Most industry experts agree that using timber in construction is the most sustainable building product. Not only does it add warmth and character to your home, but its raw beauty is furthered by the fact that it is natural, sustainable, and eco-friendly. Moreover, wood’s timeless nature makes it a perfect choice for those who don’t care to follow trends but prefer to find pieces that look current over time. Although the reasons for wanting wood furniture are numerous and varied, the one constant is wood’s ability to please a broad spectrum. By doing so, wood benefits the workplace in more ways than one. Below are some ways you are aiding the environment by using wood.
Wood is an excellent insulator. It loses heat 8x lower than glass, 15x lower than concrete, and 390x lower than steel. So, by using wood as a building product, you are not only making your home a more comfortable one to live in but are also helping the environment by reducing your need to cool and heat the house. Wood is also biodegradable, making it a tremendous reusable resource. So, wood is still durable and can last almost indefinitely if protected from insects, bacteria, and fungi or if it is treated with finishes. Therefore, it is still a long-lasting and eco-friendly building material.
Wood’s Use Benefits The Environment
Using wood also benefits American forests. Thanks to reforestation efforts born in the 20th century, “the average standing wood volume per acre in US forests is about one-third greater today than in 1952, according to the United Nations’ Food and Agricultural Organization. Not only has forest growth been swift, but it has also been steady. Since the 1940s, national forest growth has exceeded harvest by 42 percent, with forest growth volume being 380 percent greater than in 1920. Put, harvesting forests rebuild forests. Wood furniture contributes to sustainable reforestation.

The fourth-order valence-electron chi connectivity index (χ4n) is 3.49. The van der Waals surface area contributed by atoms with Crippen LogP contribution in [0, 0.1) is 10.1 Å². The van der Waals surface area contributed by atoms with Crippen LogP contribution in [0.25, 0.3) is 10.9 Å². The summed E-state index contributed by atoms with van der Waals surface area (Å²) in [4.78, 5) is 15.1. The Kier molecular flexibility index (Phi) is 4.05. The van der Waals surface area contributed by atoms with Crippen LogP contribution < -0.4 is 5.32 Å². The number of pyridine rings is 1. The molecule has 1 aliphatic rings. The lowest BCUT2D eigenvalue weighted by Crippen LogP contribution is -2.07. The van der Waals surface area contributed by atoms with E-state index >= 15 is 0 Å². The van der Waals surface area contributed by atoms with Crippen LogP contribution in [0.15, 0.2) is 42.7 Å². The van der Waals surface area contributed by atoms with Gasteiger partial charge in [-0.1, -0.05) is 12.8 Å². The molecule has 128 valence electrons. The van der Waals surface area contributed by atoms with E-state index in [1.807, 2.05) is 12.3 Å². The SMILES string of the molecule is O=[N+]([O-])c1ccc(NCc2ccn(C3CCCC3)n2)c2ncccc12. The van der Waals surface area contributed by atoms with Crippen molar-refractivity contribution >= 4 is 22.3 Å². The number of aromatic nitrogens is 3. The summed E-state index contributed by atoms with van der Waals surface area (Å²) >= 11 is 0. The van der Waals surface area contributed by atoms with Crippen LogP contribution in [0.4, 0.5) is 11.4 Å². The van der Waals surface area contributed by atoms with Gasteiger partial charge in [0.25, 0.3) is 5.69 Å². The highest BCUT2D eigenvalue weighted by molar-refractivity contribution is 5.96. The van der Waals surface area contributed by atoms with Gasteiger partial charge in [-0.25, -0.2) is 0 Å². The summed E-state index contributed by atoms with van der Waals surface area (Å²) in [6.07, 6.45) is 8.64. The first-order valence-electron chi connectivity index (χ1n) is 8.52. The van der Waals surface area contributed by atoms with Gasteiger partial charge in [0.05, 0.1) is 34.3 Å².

Wood furniture also appeals to the various generations’ environmental sensibilities. Baby boomers were the first generation to take on the challenge of environmental stewardship, and Generation X followed suit, furthering efforts of recycling and not hurting the environment. However, according to a 2010 Michigan State University and Deloitte LLP study, as referenced in Science Daily, one of the distinctions of Generation Y from other generations is its discernment about environmental stewardship. No longer is it enough not to harm the environment; this generation seeks products that rebuild it.
Wood Furniture Positively Affects Employee Health
The benefits wood furniture holds for employee health are less known but no less critical. According to a research study at the University of British Columbia, “Wood visual surfaces and stress reactivity in occupants of the built environment.” The result is in line with the effect of nature on humans. Much in the way that indoor plants have been shown to alleviate stress in humans, wood surfaces when applied indoors, also have proven to reduce individuals’ stress levels as measured by the sympathetic nervous system. Such a physiological benefit holds critical implications for businesses, including happier workers, less turnover, fewer stress-related illnesses, and reduced sick days.
From A Financial Point Of View
Wood is a medium with far-reaching benefits and appeal. Financially, wood endures and lends itself to repair, reducing the need to replace furniture frequently. In a company’s quest to appeal to multiple generations at work, wood is the one medium that holds aspirational value across the generational spectrum while rebuilding the environment and benefiting employee health. Wood’s ability to “do it all” is modern and timeless.